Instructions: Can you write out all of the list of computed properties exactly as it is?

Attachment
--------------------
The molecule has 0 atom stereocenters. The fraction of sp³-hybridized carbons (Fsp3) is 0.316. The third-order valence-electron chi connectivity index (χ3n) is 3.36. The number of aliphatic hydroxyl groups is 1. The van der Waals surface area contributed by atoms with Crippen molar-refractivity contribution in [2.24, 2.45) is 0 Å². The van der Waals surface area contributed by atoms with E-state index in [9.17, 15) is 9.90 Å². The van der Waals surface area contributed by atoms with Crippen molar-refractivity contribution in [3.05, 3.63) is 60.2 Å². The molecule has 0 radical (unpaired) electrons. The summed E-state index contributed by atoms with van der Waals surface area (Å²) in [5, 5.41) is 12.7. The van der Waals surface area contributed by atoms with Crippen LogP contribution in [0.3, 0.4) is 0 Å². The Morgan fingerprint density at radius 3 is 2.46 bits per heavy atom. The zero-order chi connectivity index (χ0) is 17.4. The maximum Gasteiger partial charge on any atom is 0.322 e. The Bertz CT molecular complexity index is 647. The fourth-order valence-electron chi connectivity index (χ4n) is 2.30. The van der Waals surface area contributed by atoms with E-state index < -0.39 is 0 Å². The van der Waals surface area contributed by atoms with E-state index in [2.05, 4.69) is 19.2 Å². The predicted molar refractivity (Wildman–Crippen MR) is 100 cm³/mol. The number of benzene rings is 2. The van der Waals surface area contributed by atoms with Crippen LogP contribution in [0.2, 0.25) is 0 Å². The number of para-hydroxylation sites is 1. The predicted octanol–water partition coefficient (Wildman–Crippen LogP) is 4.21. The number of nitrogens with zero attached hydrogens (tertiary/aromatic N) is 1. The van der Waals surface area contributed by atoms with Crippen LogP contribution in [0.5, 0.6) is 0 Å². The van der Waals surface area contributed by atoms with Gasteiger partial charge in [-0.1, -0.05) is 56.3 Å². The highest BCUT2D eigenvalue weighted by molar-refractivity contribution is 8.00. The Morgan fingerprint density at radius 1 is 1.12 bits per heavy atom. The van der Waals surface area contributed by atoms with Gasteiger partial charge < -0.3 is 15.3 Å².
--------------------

The molecule has 0 atom stereocenters. The fraction of sp³-hybridized carbons (Fsp3) is 0.316. The third-order valence-electron chi connectivity index (χ3n) is 3.36. The number of aliphatic hydroxyl groups is 1. The van der Waals surface area contributed by atoms with Crippen molar-refractivity contribution in [2.24, 2.45) is 0 Å². The van der Waals surface area contributed by atoms with E-state index in [9.17, 15) is 9.90 Å². The van der Waals surface area contributed by atoms with Crippen molar-refractivity contribution in [3.05, 3.63) is 60.2 Å². The molecule has 0 radical (unpaired) electrons. The summed E-state index contributed by atoms with van der Waals surface area (Å²) in [5, 5.41) is 12.7. The van der Waals surface area contributed by atoms with Crippen LogP contribution in [0.3, 0.4) is 0 Å². The Morgan fingerprint density at radius 3 is 2.46 bits per heavy atom. The zero-order chi connectivity index (χ0) is 17.4. The maximum Gasteiger partial charge on any atom is 0.322 e. The Bertz CT molecular complexity index is 647. The fourth-order valence-electron chi connectivity index (χ4n) is 2.30. The van der Waals surface area contributed by atoms with E-state index < -0.39 is 0 Å². The van der Waals surface area contributed by atoms with E-state index in [2.05, 4.69) is 19.2 Å². The predicted molar refractivity (Wildman–Crippen MR) is 100 cm³/mol. The number of benzene rings is 2. The van der Waals surface area contributed by atoms with Crippen LogP contribution in [0.2, 0.25) is 0 Å². The number of para-hydroxylation sites is 1. The predicted octanol–water partition coefficient (Wildman–Crippen LogP) is 4.21. The number of nitrogens with zero attached hydrogens (tertiary/aromatic N) is 1. The van der Waals surface area contributed by atoms with Crippen LogP contribution in [0.5, 0.6) is 0 Å². The van der Waals surface area contributed by atoms with Gasteiger partial charge in [-0.1, -0.05) is 56.3 Å². The highest BCUT2D eigenvalue weighted by molar-refractivity contribution is 8.00. The Morgan fingerprint density at radius 1 is 1.12 bits per heavy atom. The van der Waals surface area contributed by atoms with Gasteiger partial charge < -0.3 is 15.3 Å².